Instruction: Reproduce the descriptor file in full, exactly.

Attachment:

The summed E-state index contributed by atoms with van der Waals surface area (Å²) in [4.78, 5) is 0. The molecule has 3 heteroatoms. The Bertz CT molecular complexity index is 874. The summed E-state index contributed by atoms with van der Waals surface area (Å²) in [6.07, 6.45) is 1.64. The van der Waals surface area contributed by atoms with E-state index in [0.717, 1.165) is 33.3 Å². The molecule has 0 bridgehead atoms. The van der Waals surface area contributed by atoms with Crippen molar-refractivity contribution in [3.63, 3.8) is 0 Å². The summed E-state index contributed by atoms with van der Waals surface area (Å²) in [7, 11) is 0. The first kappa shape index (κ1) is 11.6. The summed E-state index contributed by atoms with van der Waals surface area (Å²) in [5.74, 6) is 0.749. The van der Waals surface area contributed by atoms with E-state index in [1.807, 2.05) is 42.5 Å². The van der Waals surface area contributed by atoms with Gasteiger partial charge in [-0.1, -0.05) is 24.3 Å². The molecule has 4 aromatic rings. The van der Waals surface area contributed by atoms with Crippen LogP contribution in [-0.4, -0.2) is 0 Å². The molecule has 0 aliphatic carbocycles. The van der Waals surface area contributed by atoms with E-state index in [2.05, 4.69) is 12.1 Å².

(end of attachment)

The summed E-state index contributed by atoms with van der Waals surface area (Å²) in [4.78, 5) is 0. The molecule has 3 heteroatoms. The Bertz CT molecular complexity index is 874. The summed E-state index contributed by atoms with van der Waals surface area (Å²) in [6.07, 6.45) is 1.64. The van der Waals surface area contributed by atoms with E-state index in [0.717, 1.165) is 33.3 Å². The molecule has 0 bridgehead atoms. The van der Waals surface area contributed by atoms with Crippen molar-refractivity contribution in [3.63, 3.8) is 0 Å². The summed E-state index contributed by atoms with van der Waals surface area (Å²) in [7, 11) is 0. The first kappa shape index (κ1) is 11.6. The summed E-state index contributed by atoms with van der Waals surface area (Å²) in [5.74, 6) is 0.749. The van der Waals surface area contributed by atoms with E-state index in [1.807, 2.05) is 42.5 Å². The van der Waals surface area contributed by atoms with Gasteiger partial charge in [-0.1, -0.05) is 24.3 Å². The molecule has 4 aromatic rings. The van der Waals surface area contributed by atoms with Crippen LogP contribution in [-0.4, -0.2) is 0 Å². The molecule has 0 aliphatic carbocycles. The van der Waals surface area contributed by atoms with E-state index in [2.05, 4.69) is 12.1 Å².